A student gunman fired off two shots inside a Washington state high school on Monday and was tackled by a teacher before anyone was hurt, averting a potentially deadly tragedy, police and students said.
The 16-year-old student, armed with a revolver, shot off two rounds that struck the ceiling inside a stairwell between the first and second floors of North Thurston High School in Lacey, about 5 miles east of the state capital, Olympia, Lacey police commander Joe Upton said.
A staff member at the school tackled the male student before more shots could be fired, and police took the teen into custody and were investigating, Upton said.
Nobody was hurt in the incident, the latest in a growing number of school shootings that have sparked a national conversation about school safety.
Police and school officials were planning to release more information on the incident later on Monday, authorities said. The gunman’s motive and possible intended targets were not yet known.
Police rushed to the building just as students were arriving for the day around 7:30 a.m., authorities said.
Panicked students fled the building after hearing the shots, local broadcaster KOMO reported.
“I heard a bang, but I thought it was a table that fell,” student Elora Shields told the station. “And then we heard it again, and then everyone started running. So I ran outside with my friends.”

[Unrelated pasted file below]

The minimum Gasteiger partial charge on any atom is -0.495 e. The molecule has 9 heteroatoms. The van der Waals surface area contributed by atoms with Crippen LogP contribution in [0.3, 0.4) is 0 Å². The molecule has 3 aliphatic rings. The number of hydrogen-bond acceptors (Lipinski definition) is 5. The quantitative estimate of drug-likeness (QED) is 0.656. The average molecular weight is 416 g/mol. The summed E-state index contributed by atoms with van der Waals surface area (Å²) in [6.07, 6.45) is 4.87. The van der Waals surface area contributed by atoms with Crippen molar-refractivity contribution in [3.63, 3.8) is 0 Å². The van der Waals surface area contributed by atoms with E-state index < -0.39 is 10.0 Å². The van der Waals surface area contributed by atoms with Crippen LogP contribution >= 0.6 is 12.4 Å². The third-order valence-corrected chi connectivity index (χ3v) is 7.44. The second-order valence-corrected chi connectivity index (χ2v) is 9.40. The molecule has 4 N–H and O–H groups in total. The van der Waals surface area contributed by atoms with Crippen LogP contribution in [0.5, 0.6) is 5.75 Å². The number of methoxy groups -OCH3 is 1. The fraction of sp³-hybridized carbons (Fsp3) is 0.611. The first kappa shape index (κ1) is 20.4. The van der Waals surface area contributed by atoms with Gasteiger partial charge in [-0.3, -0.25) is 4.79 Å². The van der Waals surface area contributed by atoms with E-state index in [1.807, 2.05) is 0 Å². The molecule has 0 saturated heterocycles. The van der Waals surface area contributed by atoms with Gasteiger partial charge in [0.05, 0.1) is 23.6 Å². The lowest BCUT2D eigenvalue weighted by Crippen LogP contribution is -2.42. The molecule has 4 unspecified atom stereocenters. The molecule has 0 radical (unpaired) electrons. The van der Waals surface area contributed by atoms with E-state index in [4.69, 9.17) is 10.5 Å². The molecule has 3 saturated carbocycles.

Other students took to Twitter to commend the staff member, whom they identified as history teacher Brady Olson, for tackling the gunman. The school district has not publicly identified him.
“I owe Mr. Olson my life. I think we all do. I wouldn’t have had the courage to do that,” student Joseph Delacruz said.
North Thurston Public Schools said classes were dismissed for the day, and police were searching the building. Parents were being reunited with their children at the high school stadium, the district said in a statement.
A nearby middle school was holding classes as usual, the statement said.
In October, a freshman at a high school in Marysville, Washington, north of Seattle, used a handgun that belonged to his father to fatally shoot four classmates inside the school cafeteria before taking his own life.
(Additional reporting by Suzannah Gonzales in Chicago and Steve Gorman in Los Angeles; Editing by Susan Heavey and Peter Cooney)